Bring out yer dead.

Discussion in 'Tank Talk' started by neurobadger, Aug 27, 2012.

  1. neurobadger

    neurobadger Vampyroteuthis Registered

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    I am taking an invertebrate zoology course and I need to acquire an invertebrate collection of some kind.

    Now I have the corpse of one of DWhatley's octopuses (Dink) and I have a desiccated stinkbug, but I need a total of ten critters representing seven phyla and ten classes.

    So far I have:

    Mollusca - Cephalopoda (Abdopus aculeatus)
    Arthropoda - Insecta (Halyomorpha halys)

    Annelida - Oligochaeta I may obtain on my own, and possibly also Arthropoda - Myriapoda, Arthropoda - Arachnida, or Arthropoda - Crustacea.

    Anyone got any dead cnidarians, nematodes, platyhelminths, tardigrades, nemerteans, brachiopods, and/or bryozoans ? I really don't want to have to kill any critters just for an invertebrate collection.
     
  2. syslinkdown

    syslinkdown Larval Mass Registered

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    Do they need to be preserved dead specimens? Otherwise some fossil hunting may be in your future! Nearly all fossils at almost any fossil hunting site are invertebrate fossils. Additionally, the beach (or even the shore of a lake or river) is also a GREAT place to go invert hunting! Need an isopod? Pillbugs/sow bugs/rolly pollies are the only terrestial isopod, but they make up for it with their ubiquity.

    Overall, finding 7 phyla is going to be harder than filling out your ten classes. Do you have access to a compound microscope? That would make it waaaaaay easier! Any soil sample will be rife with flatworms, rotifers, tardigrades, etc... but isolating these and bringing them to your professor is a little harder than toting around an animal you can, you know, see with the naked eye.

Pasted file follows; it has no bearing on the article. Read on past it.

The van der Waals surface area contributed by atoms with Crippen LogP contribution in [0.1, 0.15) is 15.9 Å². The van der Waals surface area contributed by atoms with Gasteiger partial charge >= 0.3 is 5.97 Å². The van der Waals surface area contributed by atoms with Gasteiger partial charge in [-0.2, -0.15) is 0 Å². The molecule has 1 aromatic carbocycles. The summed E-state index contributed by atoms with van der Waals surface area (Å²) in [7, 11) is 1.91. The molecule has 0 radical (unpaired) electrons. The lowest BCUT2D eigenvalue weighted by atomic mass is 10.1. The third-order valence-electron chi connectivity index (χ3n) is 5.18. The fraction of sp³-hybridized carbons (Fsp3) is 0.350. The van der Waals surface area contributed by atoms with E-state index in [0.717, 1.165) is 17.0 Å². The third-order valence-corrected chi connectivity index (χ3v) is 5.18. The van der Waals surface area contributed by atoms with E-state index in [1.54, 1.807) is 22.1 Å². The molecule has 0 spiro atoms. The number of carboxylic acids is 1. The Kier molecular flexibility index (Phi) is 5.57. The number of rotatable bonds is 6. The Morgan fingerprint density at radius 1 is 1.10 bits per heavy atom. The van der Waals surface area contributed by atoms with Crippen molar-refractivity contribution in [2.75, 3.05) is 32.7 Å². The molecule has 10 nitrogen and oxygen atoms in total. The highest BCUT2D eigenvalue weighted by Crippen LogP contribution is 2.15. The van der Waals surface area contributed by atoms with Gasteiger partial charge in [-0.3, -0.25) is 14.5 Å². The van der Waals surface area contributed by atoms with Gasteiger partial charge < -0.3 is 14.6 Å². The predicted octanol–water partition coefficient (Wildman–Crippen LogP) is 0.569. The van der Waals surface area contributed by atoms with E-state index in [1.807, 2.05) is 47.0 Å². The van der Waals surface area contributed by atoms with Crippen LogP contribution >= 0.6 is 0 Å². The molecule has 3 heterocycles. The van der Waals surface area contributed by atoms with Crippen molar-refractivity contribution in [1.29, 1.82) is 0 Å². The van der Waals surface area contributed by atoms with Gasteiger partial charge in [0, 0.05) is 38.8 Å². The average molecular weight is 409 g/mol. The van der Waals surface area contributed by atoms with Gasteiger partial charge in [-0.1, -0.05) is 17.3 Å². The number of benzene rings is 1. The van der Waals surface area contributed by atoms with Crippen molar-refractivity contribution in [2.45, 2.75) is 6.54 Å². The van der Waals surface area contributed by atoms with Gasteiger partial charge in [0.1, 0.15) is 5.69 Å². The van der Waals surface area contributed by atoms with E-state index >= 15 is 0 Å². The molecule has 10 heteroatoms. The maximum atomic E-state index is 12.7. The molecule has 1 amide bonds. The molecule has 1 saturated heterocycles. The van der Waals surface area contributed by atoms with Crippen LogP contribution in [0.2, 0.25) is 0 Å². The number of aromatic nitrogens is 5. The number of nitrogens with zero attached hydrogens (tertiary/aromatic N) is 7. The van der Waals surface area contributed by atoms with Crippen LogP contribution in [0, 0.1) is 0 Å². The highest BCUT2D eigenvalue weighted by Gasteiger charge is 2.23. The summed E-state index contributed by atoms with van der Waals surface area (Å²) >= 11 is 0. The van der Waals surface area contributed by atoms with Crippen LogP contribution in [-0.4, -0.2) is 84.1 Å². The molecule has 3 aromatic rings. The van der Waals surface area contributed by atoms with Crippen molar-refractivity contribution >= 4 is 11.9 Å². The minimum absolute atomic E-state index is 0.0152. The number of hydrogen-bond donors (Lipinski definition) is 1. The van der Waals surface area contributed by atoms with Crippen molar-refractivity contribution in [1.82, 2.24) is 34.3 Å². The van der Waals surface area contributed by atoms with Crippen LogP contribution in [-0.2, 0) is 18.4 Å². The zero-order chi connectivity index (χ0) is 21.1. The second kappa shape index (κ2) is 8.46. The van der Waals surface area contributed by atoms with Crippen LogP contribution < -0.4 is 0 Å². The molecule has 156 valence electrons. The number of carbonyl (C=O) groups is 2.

If you're far from the ocean, let me know and I'll see if I can't help... especially if tests (class echinoidea "skeletons") or fossils will do! WARNING: I may be a bit out-of-date and/or following a different classification than your professor (it's one of those things), but I'll certainly try to help. Happy hunting!
     
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  3. DWhatley

    DWhatley Cthulhu Staff Member Moderator

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    Echinoidea won't help huh? I have a couple of urchin shells in my tank and one is a recent demise. cnidarians would be hard to come by already dead. The ones I know of are gelatinous so you really don't know they are dead until they disintegrate or just disappear (flowers just shrink away into nothing). I found a Cnidaria (plate coral) and what I think was my brain coral (too many years ago to be sure that is what I am looking at :hmm:). If any of these are helpful, PM me with you address and which ones you can use.

    From what I read recently about tardigrades, you could just bring a dozen live with some moss :grin: and a magnifying glass. Not sure how you would begin to kill one and preserve it.
     
  4. neurobadger

    neurobadger Vampyroteuthis Registered

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    Fossil hunting isn't great around here, and I don't know if I'm willing to make an hour-plus long drive to hunt for stuff. If anyone knows about good and legal VA fossil hunting, that'd be great (I don't know if my professor will accept extinct specimens).

    DWhatley, maybe I could use your dead urchin. I dunno if you can send it dry, but I'd be happy to pay postage. Let me give some more thought to what I can get myself.
     
  5. Jean

    Jean Colossal Squid Supporter

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    When do you need them by? I can possibly send a brachipod shell and maybe bryozoan skeletons (NZ is a hotbed of both!) If not soon pm me your addy and I'll see what I can do!

    J
     

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